Mistake: Sleeping late on the weekends when your husband can watch the kids Of course it's tempting, and you deserve the break. But sleep regularity is just as important as sleep quantity, says Amy Wolfson, Ph.D., author of "The Woman's Book of Sleep." "If you've been sleep-deprived all week, getting a little extra on the weekends may be beneficial. But don't overdo it, or you'll throw off your sleep/wake cycle and Monday morning will be brutal."
A better approach: By all means, take your husband up on the offer. Just don't sleep in longer than one hour, which is enough to make you feel refreshed. Consider doing something else with the extra time -- take a walk with a friend or read the Sunday paper uninterrupted.
Mistake: Not exercising at all or exercising too close to bedtime Physical activity can help you nod off more easily and improve the quality of your sleep. How? No one knows for sure, but there are theories: It may help regulate your body's circadian rhythms. Or, because exercise raises body temperature during the day, your body may try to lower its temperature at night, which makes you drowsy. Or perhaps exercise cuts down on anxiety and other problems that may interfere with sleep. Exercising close to your bedtime, though, can make you too wired and your body too warm to sleep.
A better approach: Be active during the day if possible, but not within two to three hours of bedtime. In a recent study, women who worked out first thing in the morning reaped the most sleep benefits. If you take your child to preschool every day and you don't have to rush to work, wear workout clothes and exercise right after. Aim for 30 to 60 minutes per day of aerobic activity. Even a brisk 10-minute walk three times a day helps. To fit exercise into her busy day, Lynn Lombard of Akron, New York, turned her basement -- where she keeps exercise equipment -- into a playroom for her 4-year-old. "That's the only place in the house where Amanda's allowed to paint or use Play-Dough, so she loves being down there, and I get to work out in peace." She also started planning dinners in advance, so she has more time to work out.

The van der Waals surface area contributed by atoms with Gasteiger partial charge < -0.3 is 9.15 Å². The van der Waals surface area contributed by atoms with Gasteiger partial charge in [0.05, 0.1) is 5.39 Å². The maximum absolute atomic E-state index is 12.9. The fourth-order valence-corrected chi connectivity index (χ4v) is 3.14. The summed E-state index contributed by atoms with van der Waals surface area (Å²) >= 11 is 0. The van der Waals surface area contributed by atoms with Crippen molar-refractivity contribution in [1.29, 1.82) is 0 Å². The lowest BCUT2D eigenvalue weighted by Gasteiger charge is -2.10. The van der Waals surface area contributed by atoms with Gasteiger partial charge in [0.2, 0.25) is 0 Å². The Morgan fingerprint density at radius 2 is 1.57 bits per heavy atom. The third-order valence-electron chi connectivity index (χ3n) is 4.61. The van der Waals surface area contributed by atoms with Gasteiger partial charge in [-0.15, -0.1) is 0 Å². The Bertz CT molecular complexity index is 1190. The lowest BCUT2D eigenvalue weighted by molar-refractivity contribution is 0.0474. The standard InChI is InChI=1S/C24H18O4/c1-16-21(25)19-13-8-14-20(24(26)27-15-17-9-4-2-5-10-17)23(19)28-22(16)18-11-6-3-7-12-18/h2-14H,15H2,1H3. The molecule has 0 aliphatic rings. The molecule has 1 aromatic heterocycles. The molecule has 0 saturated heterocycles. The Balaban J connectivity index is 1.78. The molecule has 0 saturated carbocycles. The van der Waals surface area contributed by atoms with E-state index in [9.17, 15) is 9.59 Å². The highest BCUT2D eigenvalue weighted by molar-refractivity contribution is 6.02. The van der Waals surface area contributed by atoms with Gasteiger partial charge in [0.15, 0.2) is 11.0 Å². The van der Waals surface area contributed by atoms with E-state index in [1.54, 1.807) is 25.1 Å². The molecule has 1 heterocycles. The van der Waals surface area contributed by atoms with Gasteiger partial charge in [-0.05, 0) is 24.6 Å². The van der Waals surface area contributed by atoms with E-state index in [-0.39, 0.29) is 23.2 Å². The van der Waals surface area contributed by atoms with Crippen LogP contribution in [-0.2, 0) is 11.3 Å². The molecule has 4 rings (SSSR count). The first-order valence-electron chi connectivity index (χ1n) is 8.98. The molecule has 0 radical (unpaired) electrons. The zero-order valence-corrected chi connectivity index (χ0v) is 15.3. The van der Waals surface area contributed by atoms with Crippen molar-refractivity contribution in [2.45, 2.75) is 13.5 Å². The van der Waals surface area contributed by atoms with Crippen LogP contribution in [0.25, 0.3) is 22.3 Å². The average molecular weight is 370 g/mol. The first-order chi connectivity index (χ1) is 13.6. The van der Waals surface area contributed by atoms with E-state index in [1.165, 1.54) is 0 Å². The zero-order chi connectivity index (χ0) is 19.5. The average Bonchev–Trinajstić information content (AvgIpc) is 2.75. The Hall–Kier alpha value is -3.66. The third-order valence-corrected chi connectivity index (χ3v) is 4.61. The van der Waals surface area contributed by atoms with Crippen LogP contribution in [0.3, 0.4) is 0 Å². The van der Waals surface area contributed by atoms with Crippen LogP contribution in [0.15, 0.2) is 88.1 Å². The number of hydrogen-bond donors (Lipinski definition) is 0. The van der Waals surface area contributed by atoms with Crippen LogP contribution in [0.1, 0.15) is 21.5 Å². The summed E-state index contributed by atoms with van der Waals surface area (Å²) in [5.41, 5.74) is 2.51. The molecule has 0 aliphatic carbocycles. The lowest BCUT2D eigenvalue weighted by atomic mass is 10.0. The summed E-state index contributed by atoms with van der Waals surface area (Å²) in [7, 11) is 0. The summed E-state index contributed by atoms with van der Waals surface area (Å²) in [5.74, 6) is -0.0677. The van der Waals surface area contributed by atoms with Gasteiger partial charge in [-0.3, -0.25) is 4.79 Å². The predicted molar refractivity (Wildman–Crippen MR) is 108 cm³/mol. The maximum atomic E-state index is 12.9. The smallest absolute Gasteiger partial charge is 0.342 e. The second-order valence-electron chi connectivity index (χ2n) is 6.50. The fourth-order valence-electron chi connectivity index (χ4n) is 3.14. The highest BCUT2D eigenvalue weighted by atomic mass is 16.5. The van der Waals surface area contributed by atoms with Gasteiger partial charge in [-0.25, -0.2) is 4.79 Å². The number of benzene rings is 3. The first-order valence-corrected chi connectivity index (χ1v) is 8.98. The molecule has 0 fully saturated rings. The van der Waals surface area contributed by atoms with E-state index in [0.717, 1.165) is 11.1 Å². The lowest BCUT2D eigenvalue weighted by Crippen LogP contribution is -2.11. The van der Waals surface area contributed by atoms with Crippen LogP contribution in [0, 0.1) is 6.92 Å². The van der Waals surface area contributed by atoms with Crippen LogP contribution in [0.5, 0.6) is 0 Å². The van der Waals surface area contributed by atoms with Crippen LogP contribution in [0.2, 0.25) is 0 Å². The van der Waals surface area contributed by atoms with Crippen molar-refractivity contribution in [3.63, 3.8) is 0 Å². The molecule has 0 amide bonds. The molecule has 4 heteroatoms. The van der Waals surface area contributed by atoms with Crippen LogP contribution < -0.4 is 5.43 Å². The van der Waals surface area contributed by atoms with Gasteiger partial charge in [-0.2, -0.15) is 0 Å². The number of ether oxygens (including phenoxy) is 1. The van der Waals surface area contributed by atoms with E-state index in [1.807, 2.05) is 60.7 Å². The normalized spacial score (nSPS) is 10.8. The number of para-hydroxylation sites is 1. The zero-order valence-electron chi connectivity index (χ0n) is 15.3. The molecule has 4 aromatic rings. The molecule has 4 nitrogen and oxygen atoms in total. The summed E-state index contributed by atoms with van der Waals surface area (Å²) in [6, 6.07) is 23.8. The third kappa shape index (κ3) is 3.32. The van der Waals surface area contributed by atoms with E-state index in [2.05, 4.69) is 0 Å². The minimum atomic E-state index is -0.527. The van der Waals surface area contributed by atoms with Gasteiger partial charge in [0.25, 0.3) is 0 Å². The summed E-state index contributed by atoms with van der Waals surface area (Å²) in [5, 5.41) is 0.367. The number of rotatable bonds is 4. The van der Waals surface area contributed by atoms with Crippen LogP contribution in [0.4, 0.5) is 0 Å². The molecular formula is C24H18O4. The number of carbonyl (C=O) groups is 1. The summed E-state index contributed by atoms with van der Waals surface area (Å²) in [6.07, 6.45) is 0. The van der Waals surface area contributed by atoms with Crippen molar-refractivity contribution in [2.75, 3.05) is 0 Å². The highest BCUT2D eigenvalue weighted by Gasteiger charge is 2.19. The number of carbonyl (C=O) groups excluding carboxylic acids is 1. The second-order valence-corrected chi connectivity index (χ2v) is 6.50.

Mistake: Napping when your baby naps This classic advice applies only when you're getting up every few hours at night to feed your newborn. Once he's a few months old and sleeping longer -- and especially if he's sleeping through the night and you are, too-- you don't need to nap much. Babies should get about 15 hours of sleep in a 24-hour period. You need about eight. If you snooze for three hours during the day, you may have trouble sleeping at night.
A better approach: If you're tired, take a catnap at about the same time every day. Ten to 20 minutes will help you feel refreshed for another couple of hours. Doze much longer than that and you can wake up feeling groggy and worse than you did before.
Mistake: Ignoring your health issues You'd never miss a well-baby checkup, but when was your last physical? Many treatable conditions interfere with a good night's sleep, including PMS, asthma, restless leg syndrome and bladder problems. (Going to the bathroom once in the middle of the night is normal; going three or four times is not.) About 50 percent of people who have chronic insomnia have an underlying psychiatric issue, such as anxiety disorder or depression.
A better approach: See your doctor if you think any health concerns are affecting your sleep. All of the problems mentioned above can be helped with medication and lifestyle changes. Says Nancy Collop, M.D., spokeswoman for the American Academy of Sleep Medicine. "You don't have to suffer."
Laura Flynn McCarthy, a mom of two, is a regular contributor to Parenting.